As an associate at J.P. Morgan in 1995, Rasheed met Luis Belén, an intern from East Harlem. Rasheed became Belén's mentor, introducing him to colleagues, teaching him trading floor etiquette, and buying him an interview suit. Belén now owns a business consulting firm.

Medic Success
Inspired by Rasheed's example of service, Belén launched Medic Success, a firm that connects health providers and agencies with underserved (particularly Latino) communities.

Shaun King
Shaun King, Class of '01
In 1995 King was the victim of a brutal hate crime. Despite undergoing three spinal surgeries and missing two years of high school, he earned a scholarship to Morehouse at age 17. He lost his funding when he was forced to take a medical leave but became an Oprah Scholar upon his return.

A Home in Haiti
King started the nonprofit A Home in Haiti after the 2010 earthquake devastated the island nation. He used the Internet and Twitter to raise $2 million in emergency aid, and supplied nearly 12,000 tents to people who were left homeless.

World Aid Now
Nate Cousineau, a King Twitter follower, was so inspired by A Home in Haiti he decided to launch World Aid Now. The group has funded the construction of 30 new homes for flood victims in Pakistan.

Livestrong Foundation
Photographer Ross Oscar Knight joined King in Haiti, where he captured the earthquake's aftermath. One of his prints was auctioned off to benefit Lance Armstrong's foundation for cancer research.

Community Service in Atlanta
Motivated by the generosity he'd been shown, King spent three years as a motivational speaker in Atlanta's juvenile justice system. He now uses social media to raise money for worthy causes, among them, providing 8,000 meals to poor families and more than $1 million for flood victims.

Disaster Relief and Disaster Training (DRADT)
After volunteering with King's flood relief program in 2009, Chance Craven founded DRADT, which offers logistical support to aid workers and victims of natural disasters.

Lawrence Stallings
Lawrence Stallings, Class of '00
A technical error incorrectly identified Stallings as a part-time student his senior year, and he lost his financial aid package. At the last minute, Morehouse awarded him an Oprah scholarship, allowing him to finish his education and receive his B.A. in psychology. He went on to earn a graduate degree in theater at Temple University and is now appearing on Broadway in The Book of Mormon.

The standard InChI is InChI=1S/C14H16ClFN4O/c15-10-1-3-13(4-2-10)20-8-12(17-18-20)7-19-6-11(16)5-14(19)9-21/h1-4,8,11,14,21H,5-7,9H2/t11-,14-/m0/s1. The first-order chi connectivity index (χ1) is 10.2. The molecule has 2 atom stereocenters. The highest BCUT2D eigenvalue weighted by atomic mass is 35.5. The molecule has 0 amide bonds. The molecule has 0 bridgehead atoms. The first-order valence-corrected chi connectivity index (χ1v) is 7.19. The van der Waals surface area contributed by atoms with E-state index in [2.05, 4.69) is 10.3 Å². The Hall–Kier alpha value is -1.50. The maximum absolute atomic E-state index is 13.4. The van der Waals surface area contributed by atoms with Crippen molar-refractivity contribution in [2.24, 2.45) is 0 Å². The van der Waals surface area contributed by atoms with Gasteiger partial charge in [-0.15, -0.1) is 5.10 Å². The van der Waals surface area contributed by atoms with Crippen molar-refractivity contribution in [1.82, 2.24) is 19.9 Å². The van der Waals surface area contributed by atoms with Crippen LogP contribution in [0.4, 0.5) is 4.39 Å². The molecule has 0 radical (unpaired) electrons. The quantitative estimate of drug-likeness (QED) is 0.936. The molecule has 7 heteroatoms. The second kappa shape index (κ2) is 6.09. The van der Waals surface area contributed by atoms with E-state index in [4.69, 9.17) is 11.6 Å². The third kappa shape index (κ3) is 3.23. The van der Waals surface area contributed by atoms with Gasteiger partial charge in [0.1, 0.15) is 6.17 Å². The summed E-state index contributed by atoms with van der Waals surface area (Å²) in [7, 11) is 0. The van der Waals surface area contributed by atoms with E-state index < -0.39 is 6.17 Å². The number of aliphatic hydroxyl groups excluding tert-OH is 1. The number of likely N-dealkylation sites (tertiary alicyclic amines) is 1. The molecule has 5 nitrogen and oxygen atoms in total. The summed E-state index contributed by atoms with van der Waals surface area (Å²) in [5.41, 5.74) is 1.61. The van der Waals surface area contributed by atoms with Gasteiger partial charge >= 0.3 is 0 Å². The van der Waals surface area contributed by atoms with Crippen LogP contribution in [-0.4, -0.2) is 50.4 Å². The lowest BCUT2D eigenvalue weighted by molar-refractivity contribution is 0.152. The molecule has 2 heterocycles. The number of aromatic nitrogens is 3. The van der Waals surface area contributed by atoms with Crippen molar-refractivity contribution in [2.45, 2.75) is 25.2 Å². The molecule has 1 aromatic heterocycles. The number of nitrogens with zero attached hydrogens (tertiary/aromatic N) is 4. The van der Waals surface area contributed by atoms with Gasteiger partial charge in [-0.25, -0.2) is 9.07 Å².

Family Life Theatre
As a member of the Family Life Theatre company, Stallings visits New York City middle schools and high schools to perform skits that foster an open dialogue with students about bullying, unprotected sex, and drug and alcohol abuse.

Going Forward
Stallings hopes to one day use theater as a treatment strategy in a children's therapy practice.
Reginald Cleaver
Reginald Cleaver Jr., Class of '09
As an Oprah Scholar, Cleaver traveled to Johannesburg, South Africa, to help with AIDS education efforts. He plans to obtain a doctorate in ministry, with an emphasis on community outreach in impoverished neighborhoods. "Because Oprah invested in me," he explains, "I became an advocate for other young men."

Fund-Raising Efforts
As president of the Young People's Division of the African Methodist Episcopal Church from 2007 to 2011, he led fund-raisers that yielded more than $50,000 for earthquake relief in Haiti and more than $25,000 for scholarships around the world.

Haiti Relief
The disaster relief funds Cleaver raised were donated to AME-SADA, a humanitarian, nonprofit arm of the church, and used to provide medical services and counseling to patients in hard-to-reach communities.

Homeless Advocacy
Through his work with Central Outreach & Advocacy Center, Cleaver helped Atlanta's homeless obtain state identification, birth certificates, and other documentation necessary to apply for jobs. He's also volunteered with Emily's Haven, an outreach ministry that offers GED classes and other services to impoverished women.

Start your own ripple effect today